Pearls of Wisdom: Getting the Genie Back Into the Bottle…and Other Magic
Arnold, a 67-year-old man, had an ileosteomy performed a little more than 2 years ago. He had not encountered any difficulty in management of the ileostomy until today, when it became prolapsed. He has tried manual manipulation but has been unable to restore the prolapsed tissue to its proper site.
Which treatment might help restore proper anatomical positioning of the prolapsed tissue?
A. Locally injected hydrocortisone
B. Systemic steroids
C. Topical table sucrose
D. Parenteral diphenhydramine
What advice would you give?
(Answer and discussion on next page)
Louis Kuritzky, MD, has been involved in medical education since the 1970s. Drawing upon years of clinical experience, he has crafted each year for almost 3 decades a collection of items that are often underappreciated by clinicians, yet important for patients. These “Pearls of Wisdom” often highlight studies that may not have gotten traction within the clinical community and/or may have been overlooked since their time of publishing, but warrant a second look.
Now, for the first time, Dr Kuritzky is sharing with the Consultant360 audience. Sign up today to receive new advice each week.
Answer: Topical table sucrose
Several years ago, my son gave me a book entitled “Worst Case Scenario.” It contains a wealth of practical suggestions about dreadful things that will, in all likelihood, never happen to you. But they did happen to someone—and if next time it happens to you—you might do well to be prepared in advance.
The scenarios described include your car going off a bridge into a river, getting your scarf caught in the grating of an escalator that is progressively tightening around your neck, and being chased by an alligator. Note: In the case of an alligator chase, run a zig-zag path. Alligators are quick while running straight ahead, but cannot change direction rapidly. Having not yet had the occasion to be pursued by an alligator, I cannot attest to the merit or lack thereof of this method.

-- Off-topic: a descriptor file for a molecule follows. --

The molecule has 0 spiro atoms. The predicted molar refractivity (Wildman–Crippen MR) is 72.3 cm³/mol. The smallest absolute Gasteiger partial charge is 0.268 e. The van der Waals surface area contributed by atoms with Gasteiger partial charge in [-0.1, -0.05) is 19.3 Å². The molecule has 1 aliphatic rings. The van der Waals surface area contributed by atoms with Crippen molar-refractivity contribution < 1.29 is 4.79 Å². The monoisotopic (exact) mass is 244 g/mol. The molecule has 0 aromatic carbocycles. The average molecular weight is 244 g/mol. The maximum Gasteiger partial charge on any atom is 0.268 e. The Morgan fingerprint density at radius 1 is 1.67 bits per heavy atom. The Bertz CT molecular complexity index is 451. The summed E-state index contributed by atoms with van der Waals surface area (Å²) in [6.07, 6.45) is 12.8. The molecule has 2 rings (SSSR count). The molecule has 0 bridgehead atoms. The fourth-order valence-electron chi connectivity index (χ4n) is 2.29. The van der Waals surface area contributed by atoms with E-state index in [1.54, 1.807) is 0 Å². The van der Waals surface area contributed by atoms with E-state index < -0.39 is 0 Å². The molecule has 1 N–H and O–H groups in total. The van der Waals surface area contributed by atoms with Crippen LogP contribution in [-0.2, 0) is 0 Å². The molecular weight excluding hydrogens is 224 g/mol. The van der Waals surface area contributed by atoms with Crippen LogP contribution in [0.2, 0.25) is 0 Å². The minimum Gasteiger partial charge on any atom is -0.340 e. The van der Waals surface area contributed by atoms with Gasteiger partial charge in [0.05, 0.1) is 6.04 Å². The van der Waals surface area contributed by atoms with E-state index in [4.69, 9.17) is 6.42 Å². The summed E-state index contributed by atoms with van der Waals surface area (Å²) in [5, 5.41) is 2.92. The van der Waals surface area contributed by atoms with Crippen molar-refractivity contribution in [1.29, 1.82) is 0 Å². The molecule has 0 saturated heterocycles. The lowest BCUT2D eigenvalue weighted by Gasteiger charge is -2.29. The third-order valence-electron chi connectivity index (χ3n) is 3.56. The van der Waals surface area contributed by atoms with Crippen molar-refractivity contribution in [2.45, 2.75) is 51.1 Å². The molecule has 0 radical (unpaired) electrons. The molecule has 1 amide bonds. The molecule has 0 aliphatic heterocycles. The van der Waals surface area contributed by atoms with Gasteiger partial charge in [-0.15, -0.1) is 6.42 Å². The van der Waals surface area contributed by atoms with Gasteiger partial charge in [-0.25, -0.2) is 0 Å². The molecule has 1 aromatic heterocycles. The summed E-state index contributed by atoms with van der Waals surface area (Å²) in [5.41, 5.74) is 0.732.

Today’s pearl of wisdom can certainly be considered a “Worst Case Scenario.” This case study from New England Journal of Medicine1 provides us with visual as well as written-word proof of concept.
Keep in mind, this patient was not a novice in relationship to his ileostomy. He is described as having managed it without similar difficulty for over 2 years. So the prolapse need not imply ileostomy mismanagement.
Figure 1. Prolapsed ileostomy.1
When the patient presented for care (Figure 1), the wise clinician simply took advantage of a common observation many of us made in childhood. Remember when you would hold a sugar cube above a cup of tea—and the sugar would soak the tea right up.
Figure 2. Mary Poppins Rx1
Using the same premise (Figure 2), a simple application of table sugar provided prompt relief of the marked swelling, such that restoration of the ileostomy to its appropriate anatomical position was effected within 2 minutes (Figure 3)!
Figure 3. Prolapsed ileostomy - Success1
In addressing several large audiences about this topic, ostomy technicians within the audience corroborate the success of this method, though I have yet to try it myself.
Seeing the results of this makes me wonder: Is it worth trying the same maneuver when patients present with prolapsed thrombosed external hemorrhoids but are reluctant to undergo local incision and clot extrusion?
What’s the “Take Home?”
Hopefully, scenarios like ileostomy prolapse will remain uncommon. In the event you encounter ileostomy prolapse, a spoon full of sugar might be just the right thing to get the genie back into the bottle. Now about that alligator…
1. Brandt ARML, Schouten O. Sugar to reduce a prolapsed ileostomy. N Eng J Med. 2011;364(19):1859.